Beginning in 1846, Carey wrote, “more advanced pupils” attended Waterville Academy (later Coburn Classical Institute), founded in 1823. It is puzzling that a page later he wrote of Latin and French being “authorized” as high-school courses in 1855; and of teachers “of high and grammar grades” being asked in 1859 to report weekly to parents on their children’s “conduct and scholarship,” as though Waterville officials were in charge.

In and after 1864, Carey continued, “pupils of high school rank” were sent to Waterville Academy, and Waterville paid the Academy $4.50 a term for tuition. The agreement continued until Waterville Free High School opened in 1876.

Carey listed nine “masters” (principals) of Waterville Free High School, all Colby graduates. The ninth had just resigned, and in 1902 was to be succeeded by Richard W. Sprague, Colby 1901, Carey wrote.

(Graduating from Colby and immediately becoming Waterville High principal was a recurring pattern, according to Arthur Roberts’ paragraphs on teachers in Whittemore’s history. Lincoln Owen, Colby 1889, was, on Carey’s list, the school’s fourth head, from 1889 to 1893. Next came Dennis Bowman, of Sidney, Colby 1893, who served until 1898. The principal who was departing in 1902, John Edward Nelson, of China, Colby 1898, took over in September 1898, according to Roberts. Carey, who included no dates, listed three other men between Bowman and Nelson.)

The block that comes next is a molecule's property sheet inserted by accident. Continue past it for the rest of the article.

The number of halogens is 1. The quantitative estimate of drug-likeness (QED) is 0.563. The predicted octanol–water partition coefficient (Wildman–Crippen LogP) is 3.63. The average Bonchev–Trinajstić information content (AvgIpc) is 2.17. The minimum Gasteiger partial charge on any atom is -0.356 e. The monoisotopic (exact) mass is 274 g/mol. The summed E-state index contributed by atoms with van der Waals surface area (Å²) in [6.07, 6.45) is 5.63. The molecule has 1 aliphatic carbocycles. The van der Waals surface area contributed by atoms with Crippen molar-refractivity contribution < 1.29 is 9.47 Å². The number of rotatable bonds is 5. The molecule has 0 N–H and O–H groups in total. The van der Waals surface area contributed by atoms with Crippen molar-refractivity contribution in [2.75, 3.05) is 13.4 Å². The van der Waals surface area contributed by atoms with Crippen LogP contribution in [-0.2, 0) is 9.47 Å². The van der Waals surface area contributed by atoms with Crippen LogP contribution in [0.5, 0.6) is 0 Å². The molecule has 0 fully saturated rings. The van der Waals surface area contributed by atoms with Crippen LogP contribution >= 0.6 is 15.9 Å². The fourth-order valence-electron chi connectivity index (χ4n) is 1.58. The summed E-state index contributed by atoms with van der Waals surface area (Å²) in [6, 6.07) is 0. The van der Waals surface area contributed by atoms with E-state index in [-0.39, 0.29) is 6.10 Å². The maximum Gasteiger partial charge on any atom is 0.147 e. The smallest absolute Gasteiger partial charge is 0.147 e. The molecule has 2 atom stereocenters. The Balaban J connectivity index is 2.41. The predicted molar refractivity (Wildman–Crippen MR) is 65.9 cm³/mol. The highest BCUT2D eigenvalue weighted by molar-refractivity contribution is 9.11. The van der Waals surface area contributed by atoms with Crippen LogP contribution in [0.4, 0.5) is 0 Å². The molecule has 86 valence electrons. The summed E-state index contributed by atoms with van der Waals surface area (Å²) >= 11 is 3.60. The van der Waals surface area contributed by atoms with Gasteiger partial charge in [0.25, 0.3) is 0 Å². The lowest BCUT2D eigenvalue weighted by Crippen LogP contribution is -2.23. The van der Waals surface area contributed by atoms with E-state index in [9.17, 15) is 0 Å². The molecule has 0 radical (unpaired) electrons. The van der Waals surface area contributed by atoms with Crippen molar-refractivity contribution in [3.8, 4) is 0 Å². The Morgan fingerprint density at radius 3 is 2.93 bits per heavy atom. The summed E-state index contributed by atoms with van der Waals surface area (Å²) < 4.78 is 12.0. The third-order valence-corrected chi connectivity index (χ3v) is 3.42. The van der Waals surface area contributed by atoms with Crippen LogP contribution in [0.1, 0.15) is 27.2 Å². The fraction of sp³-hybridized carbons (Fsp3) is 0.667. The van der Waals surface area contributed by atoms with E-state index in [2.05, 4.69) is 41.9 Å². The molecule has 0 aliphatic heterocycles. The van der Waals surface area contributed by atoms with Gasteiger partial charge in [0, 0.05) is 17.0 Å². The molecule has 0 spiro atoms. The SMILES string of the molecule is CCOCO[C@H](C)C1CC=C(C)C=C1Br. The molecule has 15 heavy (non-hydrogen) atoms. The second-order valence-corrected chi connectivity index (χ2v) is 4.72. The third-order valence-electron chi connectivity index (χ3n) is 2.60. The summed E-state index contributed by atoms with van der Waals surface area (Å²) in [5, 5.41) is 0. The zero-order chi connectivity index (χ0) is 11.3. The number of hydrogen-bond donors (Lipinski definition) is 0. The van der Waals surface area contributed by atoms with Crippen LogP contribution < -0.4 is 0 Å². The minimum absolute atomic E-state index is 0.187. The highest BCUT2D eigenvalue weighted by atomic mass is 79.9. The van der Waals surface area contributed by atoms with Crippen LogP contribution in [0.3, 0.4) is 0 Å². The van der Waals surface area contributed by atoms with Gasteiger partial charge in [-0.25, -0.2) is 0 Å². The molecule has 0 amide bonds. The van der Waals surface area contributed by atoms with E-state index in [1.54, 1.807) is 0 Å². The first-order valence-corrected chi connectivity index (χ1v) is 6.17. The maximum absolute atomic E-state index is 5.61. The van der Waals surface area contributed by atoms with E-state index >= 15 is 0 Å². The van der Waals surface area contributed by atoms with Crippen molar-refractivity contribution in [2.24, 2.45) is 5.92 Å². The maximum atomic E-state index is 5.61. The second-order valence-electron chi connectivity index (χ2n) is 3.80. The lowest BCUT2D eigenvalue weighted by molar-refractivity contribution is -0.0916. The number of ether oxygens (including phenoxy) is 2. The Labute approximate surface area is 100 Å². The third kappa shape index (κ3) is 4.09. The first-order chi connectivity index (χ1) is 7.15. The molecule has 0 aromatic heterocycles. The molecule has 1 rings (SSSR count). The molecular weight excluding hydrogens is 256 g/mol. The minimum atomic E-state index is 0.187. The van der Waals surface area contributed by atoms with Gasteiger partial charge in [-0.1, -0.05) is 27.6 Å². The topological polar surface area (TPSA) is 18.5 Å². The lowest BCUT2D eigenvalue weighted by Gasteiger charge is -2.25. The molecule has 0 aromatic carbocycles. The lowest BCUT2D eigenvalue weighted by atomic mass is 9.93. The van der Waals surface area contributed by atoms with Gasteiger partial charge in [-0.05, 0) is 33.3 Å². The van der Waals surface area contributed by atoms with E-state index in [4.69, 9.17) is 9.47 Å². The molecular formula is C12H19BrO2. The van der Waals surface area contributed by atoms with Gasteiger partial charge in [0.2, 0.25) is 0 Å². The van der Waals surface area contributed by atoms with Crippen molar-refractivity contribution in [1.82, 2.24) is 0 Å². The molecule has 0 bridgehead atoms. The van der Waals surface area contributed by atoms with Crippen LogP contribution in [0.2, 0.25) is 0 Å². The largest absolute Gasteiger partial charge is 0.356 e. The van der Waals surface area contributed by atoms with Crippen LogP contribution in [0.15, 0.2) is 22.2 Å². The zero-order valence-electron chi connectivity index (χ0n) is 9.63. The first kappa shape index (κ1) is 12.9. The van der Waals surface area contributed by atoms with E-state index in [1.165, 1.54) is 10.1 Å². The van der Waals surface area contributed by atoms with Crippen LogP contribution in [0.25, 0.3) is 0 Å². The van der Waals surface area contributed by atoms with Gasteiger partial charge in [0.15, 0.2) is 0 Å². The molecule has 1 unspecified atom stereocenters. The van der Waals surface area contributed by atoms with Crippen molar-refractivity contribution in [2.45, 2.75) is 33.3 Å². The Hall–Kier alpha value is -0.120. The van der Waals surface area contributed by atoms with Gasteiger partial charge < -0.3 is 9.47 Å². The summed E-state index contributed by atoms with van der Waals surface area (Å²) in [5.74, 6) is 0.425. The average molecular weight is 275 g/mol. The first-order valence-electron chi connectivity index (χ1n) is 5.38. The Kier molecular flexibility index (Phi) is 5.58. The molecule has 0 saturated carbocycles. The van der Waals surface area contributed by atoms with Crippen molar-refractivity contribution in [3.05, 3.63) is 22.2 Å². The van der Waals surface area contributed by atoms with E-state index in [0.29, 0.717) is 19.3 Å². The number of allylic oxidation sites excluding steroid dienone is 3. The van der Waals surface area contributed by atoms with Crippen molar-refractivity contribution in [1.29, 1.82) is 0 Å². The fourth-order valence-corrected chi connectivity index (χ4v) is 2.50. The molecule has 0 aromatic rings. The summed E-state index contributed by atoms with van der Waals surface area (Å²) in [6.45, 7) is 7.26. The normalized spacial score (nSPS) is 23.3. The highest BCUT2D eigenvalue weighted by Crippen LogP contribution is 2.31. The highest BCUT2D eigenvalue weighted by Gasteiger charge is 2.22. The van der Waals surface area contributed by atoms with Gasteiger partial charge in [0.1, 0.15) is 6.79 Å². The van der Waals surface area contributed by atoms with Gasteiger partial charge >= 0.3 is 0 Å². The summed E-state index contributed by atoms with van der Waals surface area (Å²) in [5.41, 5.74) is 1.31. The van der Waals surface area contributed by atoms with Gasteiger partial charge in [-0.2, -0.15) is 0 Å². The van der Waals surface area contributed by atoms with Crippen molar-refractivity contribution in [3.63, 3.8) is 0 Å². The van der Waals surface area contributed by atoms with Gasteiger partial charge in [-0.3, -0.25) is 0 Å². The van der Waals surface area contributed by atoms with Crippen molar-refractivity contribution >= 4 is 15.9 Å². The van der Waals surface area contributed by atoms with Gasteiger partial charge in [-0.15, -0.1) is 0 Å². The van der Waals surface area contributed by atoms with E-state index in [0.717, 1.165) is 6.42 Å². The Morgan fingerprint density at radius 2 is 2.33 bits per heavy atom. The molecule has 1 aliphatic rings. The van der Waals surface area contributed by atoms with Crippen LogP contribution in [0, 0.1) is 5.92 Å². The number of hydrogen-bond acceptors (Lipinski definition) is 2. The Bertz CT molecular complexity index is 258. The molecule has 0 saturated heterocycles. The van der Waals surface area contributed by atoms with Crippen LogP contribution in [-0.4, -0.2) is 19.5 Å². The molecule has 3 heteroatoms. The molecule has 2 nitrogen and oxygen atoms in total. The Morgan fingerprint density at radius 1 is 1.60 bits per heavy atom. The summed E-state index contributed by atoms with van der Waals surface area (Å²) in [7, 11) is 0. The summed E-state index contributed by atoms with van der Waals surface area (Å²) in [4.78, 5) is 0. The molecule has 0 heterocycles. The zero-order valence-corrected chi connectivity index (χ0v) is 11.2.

So where was Waterville Free High School between 1876 and its move to Gilman Street in 1912?

In 1853, after long debate, Waterville school officials had two brick primary schools constructed. The one on the 1902 site of North Grammar School (dedicated Feb. 28, 1888) was moved to a College Avenue location and in 1902 was a tenement.

The other 1853 school, presumably the south one, was in 1902 “the main part of the present high school building.”

This 1853 building that was by 1902 incorporated into the high school appears to have been close to the site of the 1920 Albert S. Hall School. The Hall School, at 27 Pleasant Street, housed students in kindergarten through grade six in 1970, according to someone who taught there; it now serves students in fourth and fifth grades, according to its website.

An on-line chronology says in 1922 (10 years after the high school moved to Gilman Street, two years after the Hall School was finished), “Old High School on Pleasant Street was demolished to make room for the new Junior High school construction.”